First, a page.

Let's talk about spacing. Now, with spacing, you can imagine that you would have a designer doesn't have tokens to describe all the space in your UI, I'm actually going to argue you can only do it with two. That's all you really need. I'm going to have to, of course, explain this now. Let's start by talking about Gestalt principles of proximity, which basically says, items that are close together, are more closely related than items that are farther apart. It's pretty simple concept. There shouldn't be anything crazy happening here. But I'm going to take one step further and talk about social relationships. Let's say that these are people. So, here's a person here, another person here, one with big fat head, right here. Now, let's say that because these two people are close, they live in the same house, maybe their parents or child relationship, or maybe even siblings, they all live in the same house. Okay and then this person lives next door.

So, we could say that people that live in the same house are one degree of separation apart, socially speaking and we can say that people who live in different houses are two degrees of separation apart. Okay, again, socially speaking. So that's a way of us identifying the relationship between folks’ right, relationship between parent and child or siblings being one, and then folks in different families potentially being two. Okay. Now, keep that counsellor in the back of your mind, while I introduce an actual user interface. This example comes from Nathan Curtis's blog posts on space and design systems, it was important for me that his exploration aligned similarly to mind in terms of its visual result. So, as we can see here, it looks like these cards are similar, they're practically identical, really. So, in the same concept that we had earlier about having identical children in the same house, we can imagine that these two cards are one degree of separation apart from each other and same with these two cards. Okay. Now, with that same logic, you can also say that these tags are also identical, and therefore also one degree of separation apart. But as we can clearly see, this space here is marked as 32 and the space between these tags is marked as eight. So, here's the question, how can we represent the same relationship with different amounts of space? Well, the answer is something called a density context, instead of calling it a density context, so right now, I'm going to call it a house because we're more familiar with that metaphor at the moment.

Let's say that these cards are all living in the same house. Okay, they're all siblings in that house. So, they all have the same one degree of separation apart. Now, we could also say that these tags are also in a house, a different house inside of that larger one, you can even think of it as maybe a dollhouse. Now the relationship between the appliances and the furniture within each one of those houses, is probably going to be the same. But as the density that changes, right, the dollhouse is a lot denser, a lot more compact, but the relationships are the same. So, when we compare the space between the larger house and the smaller one, the amount changes, but not the relationship and that's the point I'm trying to drive home. We need to think about space in terms of relationships. So instead of providing t shirt sizing or numbers in terms of the relationships, I'm going to actually recommend that we use the terms Near and Away and near being that this is one degree of separation, they're close and away saying that they're in different houses right far and we can use those two naming conventions, those two tokens to describe the space throughout our entire UI. So, let's go ahead and show an example of that.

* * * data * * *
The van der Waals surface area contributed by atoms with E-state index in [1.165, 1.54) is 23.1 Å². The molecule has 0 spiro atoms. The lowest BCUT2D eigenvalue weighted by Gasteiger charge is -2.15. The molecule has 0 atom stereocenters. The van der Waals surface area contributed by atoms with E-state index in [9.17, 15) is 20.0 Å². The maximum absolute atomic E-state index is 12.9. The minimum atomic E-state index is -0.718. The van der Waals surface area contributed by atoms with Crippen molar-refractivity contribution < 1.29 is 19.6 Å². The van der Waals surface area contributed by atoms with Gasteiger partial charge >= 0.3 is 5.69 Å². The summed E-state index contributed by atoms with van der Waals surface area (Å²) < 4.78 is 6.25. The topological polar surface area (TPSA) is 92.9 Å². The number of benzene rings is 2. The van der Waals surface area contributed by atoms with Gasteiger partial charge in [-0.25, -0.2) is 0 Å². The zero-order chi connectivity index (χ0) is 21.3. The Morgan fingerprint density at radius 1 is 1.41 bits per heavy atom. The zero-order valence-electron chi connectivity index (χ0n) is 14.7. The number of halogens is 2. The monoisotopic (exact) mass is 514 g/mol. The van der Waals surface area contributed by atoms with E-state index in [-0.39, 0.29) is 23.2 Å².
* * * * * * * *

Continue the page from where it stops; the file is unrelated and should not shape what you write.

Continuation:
Here, I have a code pen that shows representation of the card we had earlier and as you can see, it has headlines paragraph with the tags on the button. All right and in order for me to do this, what I first accomplished is by identifying the spacing between all these elements, so identify if these were supposed to have a near relationship, one degree of separation in our previous example, or an away relationship, again, two degrees of separation and that's all I really needed here. Because after I'd defined all those relationships, then I could define the density of each layer. Alright, as we go down. So, you can see here, we start with the page at one particular density and I can drop it down using this attribute that I created called density shift, because we're shifting the density down, we're becoming denser in this area and then finally, I have one more here, that shifts one more level down and I do that level three times, right, one for the headlines, one for the tags, and one finally, for the button container and if this is a little bit easier for you to understand, maybe with a naming convention for each layer, so you can imagine that the tightest layer might be something like a compact, maybe a level above that could be something like cozy, and then finally, the one above it all might be comfortable. Something like Gmail’s density options, yeah.

But if you're really keen, you can actually tie in typography with density and that creates a nice pairing between your type styles and you’re spacing. You can imagine something like a data dense table that has really tight spacing, with really small text, and then a large hero image with lots of spacing, and really large texts, and having those sync up as you create your experience. So, in some, what I'm recommending here, from a spacing perspective, is providing two spacing tokens, one that describes the close relationships and one of the describes more distant relationships, and then identifying when the density should shift based on the content required. Okay. So, if you'd like to see this kind of stuff in action, I recommend visiting, and our family sites, which all uses approach to handle spacing and typography across the system and if you have any questions, please reach out to me on Twitter at Donnie D’Amato Otherwise, stay inclusive. Thanks.